Is there anything I would change?

I was pretty happy with the kit I ended up taking. I definitely wouldn’t change anything about the bike or the bags. The Lefty was absolutely perfect for this ride, and I couldn’t have dreamed of a better bike to take me over the varied terrain, the tyres didn’t let me down once, and having sturdy and waterproof bags was more necessary than I had hoped.

The clothing I wore was ideal for me. This is a pretty personal part of a ride like this, as warmth and comfort are important, but I was really happy with the balance I struck. I couldn’t have carried much less given the weather conditions I faced, but I also never felt that I needed more while I was on the bike. It was also a good decision to take a couple of layers that I reserved for wearing at night, as having something dry to put on really helped as I set up camp and ate dinner. Given how cold I still was, I’m not sure I would have coped if I had to keep wearing my sodden ride clothes.

In terms of camping setup, I was really happy with the tent. I personally don’t enjoy using a bivvy unless it’s only to grab an hours sleep in a shorter event/race etc., and definitely couldn’t have survived for this many nights in one. I ended up having rain and wind for every night that I camped, and I wouldn’t have made it to the end without a tent. It was really quick and easy to put up and take down, and was a pretty perfect size. Inside I could move around a bit, and there was a small porch area so I could at least attempt to keep some bits of kit dry. It made a fairly un-enjoyable part of the experience somewhat bearable!

However,  I would swap out some of the kit I had inside the tent. I had anticipated a fairly standard beginning to autumn, and instead I ended up in a storm for almost the entire two weeks. I was cold and wet every night, and then I woke up shivering every morning. If I was to do something like this again at a time of year with the potential for bad weather, I would definitely swap the lighter weight down sleeping bag for a warmer synthetic one. I would also potentially take a full sized sleeping mat so my entire body was off the cold, wet ground.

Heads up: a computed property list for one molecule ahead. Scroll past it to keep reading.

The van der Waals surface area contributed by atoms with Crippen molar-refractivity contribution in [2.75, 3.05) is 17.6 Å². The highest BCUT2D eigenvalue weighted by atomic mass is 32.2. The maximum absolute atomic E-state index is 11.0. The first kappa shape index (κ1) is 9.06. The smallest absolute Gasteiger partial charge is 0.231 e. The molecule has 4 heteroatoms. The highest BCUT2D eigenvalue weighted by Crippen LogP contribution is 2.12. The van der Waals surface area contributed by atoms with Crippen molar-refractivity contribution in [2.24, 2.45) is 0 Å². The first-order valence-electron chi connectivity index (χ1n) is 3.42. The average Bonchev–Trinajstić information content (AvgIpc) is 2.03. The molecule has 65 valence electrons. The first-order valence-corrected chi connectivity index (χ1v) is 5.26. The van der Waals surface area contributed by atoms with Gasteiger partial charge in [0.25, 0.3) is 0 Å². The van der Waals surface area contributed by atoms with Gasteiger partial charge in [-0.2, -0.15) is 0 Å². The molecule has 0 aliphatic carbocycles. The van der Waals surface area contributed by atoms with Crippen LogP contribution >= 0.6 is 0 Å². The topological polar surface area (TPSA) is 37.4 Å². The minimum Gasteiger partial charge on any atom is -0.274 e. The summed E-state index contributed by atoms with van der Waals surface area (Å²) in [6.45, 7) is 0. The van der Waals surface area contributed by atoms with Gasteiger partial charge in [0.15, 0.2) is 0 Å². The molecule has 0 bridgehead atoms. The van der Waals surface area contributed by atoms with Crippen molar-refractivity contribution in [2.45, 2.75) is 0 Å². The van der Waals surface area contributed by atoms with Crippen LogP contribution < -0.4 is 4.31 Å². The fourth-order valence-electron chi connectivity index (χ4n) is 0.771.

Aside from the bike, were there any standout bits of kit?

There were a lot of kit choices that I was happy I made, and there were some unexpected hits. The first one was probably the merino long-sleeved base layers. I ended up wearing one from start to finish, day and night, and it was brilliant. It kept me warm, and surprisingly it stayed odour-free as well. I never liked the feeling of merino on my skin before this, and couldn’t really afford it, but the two I had (one from Montane and one from Chapeau) were super soft, comfortable, and on the cheaper end of the merino spectrum.

Speaking of affordable and high quality ride kit, I also loved the Montane Dart T-shirt that I rode in for the duration. Again, it was comfortable and well fitted for riding, and has polygiene anti-odour technology. Way cheaper than any ‘cycling’ t-shirt and performed great.

The final clothing win, although there are more, was the Madison DTE Women’s Hybrid Jacket. I rode in this a lot, and wore it at night in addition to all my other layers. Really comfortable, light, warm even when wet, good for the hiking and the biking, and packed down nice and small.

A bit of equipment that I would never have thought to use, and ended up being brilliant, was the handlebar extender mount. Cost under £10 on eBay, and meant that I could fit my bags, multiple lights, and Garmin on the front of the bike with ease (and still had space for my hands on the tops).

Another bit of kit that was surprisingly good was the Camelbak Women’s Solstice Backpack. I knew in advance that I would need to carry a bit of kit on my back as I can’t ride with a frame bag, so I tested out a few unisex packs before the ride. I think they would all have been bearable to ride with, but they definitely weren’t comfortable. Then I tried the Solstice and I was instantly sold. It fits great on narrower shoulders, and holds the weight nice and low. It never once annoyed me, and ended up being a really useful bit of kit. Any layers I was taking on and off, plus any valuables, and a bit of food, could be within easy reach.

Finally, something that proved absolutely essential on this particular ride was water purification/chlorine tablets (and a lightweight, packable filter bottle). Although I could buy drinks when possible, I sometimes went days without passing a shop. Even when I did go through patches of civilisation, I often couldn’t carry enough to last me overnight and into the following day. I probably drank over 90% of my water from rivers and streams during the ride, and didn’t have any issues with this.